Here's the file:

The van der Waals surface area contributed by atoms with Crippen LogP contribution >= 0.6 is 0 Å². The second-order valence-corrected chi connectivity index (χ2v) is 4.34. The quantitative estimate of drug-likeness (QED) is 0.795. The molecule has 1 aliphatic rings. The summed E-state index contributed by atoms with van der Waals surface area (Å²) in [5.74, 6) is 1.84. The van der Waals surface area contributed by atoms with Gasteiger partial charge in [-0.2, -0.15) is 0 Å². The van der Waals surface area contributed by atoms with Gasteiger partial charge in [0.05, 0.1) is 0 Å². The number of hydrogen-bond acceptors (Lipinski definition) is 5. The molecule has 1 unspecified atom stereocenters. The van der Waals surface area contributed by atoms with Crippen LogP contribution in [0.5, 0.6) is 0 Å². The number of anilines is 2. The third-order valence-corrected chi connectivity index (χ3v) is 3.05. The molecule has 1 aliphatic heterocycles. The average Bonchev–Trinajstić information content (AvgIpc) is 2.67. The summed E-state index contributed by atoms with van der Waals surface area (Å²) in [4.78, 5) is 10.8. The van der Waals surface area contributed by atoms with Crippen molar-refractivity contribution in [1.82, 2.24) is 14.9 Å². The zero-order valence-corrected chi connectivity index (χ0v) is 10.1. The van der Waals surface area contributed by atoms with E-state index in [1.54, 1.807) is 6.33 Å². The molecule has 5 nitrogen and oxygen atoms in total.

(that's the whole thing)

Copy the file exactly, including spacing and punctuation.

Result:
The van der Waals surface area contributed by atoms with Crippen LogP contribution >= 0.6 is 0 Å². The second-order valence-corrected chi connectivity index (χ2v) is 4.34. The quantitative estimate of drug-likeness (QED) is 0.795. The molecule has 1 aliphatic rings. The summed E-state index contributed by atoms with van der Waals surface area (Å²) in [5.74, 6) is 1.84. The van der Waals surface area contributed by atoms with Gasteiger partial charge in [-0.2, -0.15) is 0 Å². The van der Waals surface area contributed by atoms with Gasteiger partial charge in [0.05, 0.1) is 0 Å². The number of hydrogen-bond acceptors (Lipinski definition) is 5. The molecule has 1 unspecified atom stereocenters. The van der Waals surface area contributed by atoms with Crippen LogP contribution in [0.5, 0.6) is 0 Å². The number of anilines is 2. The third-order valence-corrected chi connectivity index (χ3v) is 3.05. The molecule has 1 aliphatic heterocycles. The average Bonchev–Trinajstić information content (AvgIpc) is 2.67. The summed E-state index contributed by atoms with van der Waals surface area (Å²) in [4.78, 5) is 10.8. The van der Waals surface area contributed by atoms with Crippen molar-refractivity contribution in [1.82, 2.24) is 14.9 Å². The zero-order valence-corrected chi connectivity index (χ0v) is 10.1. The van der Waals surface area contributed by atoms with E-state index in [1.54, 1.807) is 6.33 Å². The molecule has 5 nitrogen and oxygen atoms in total.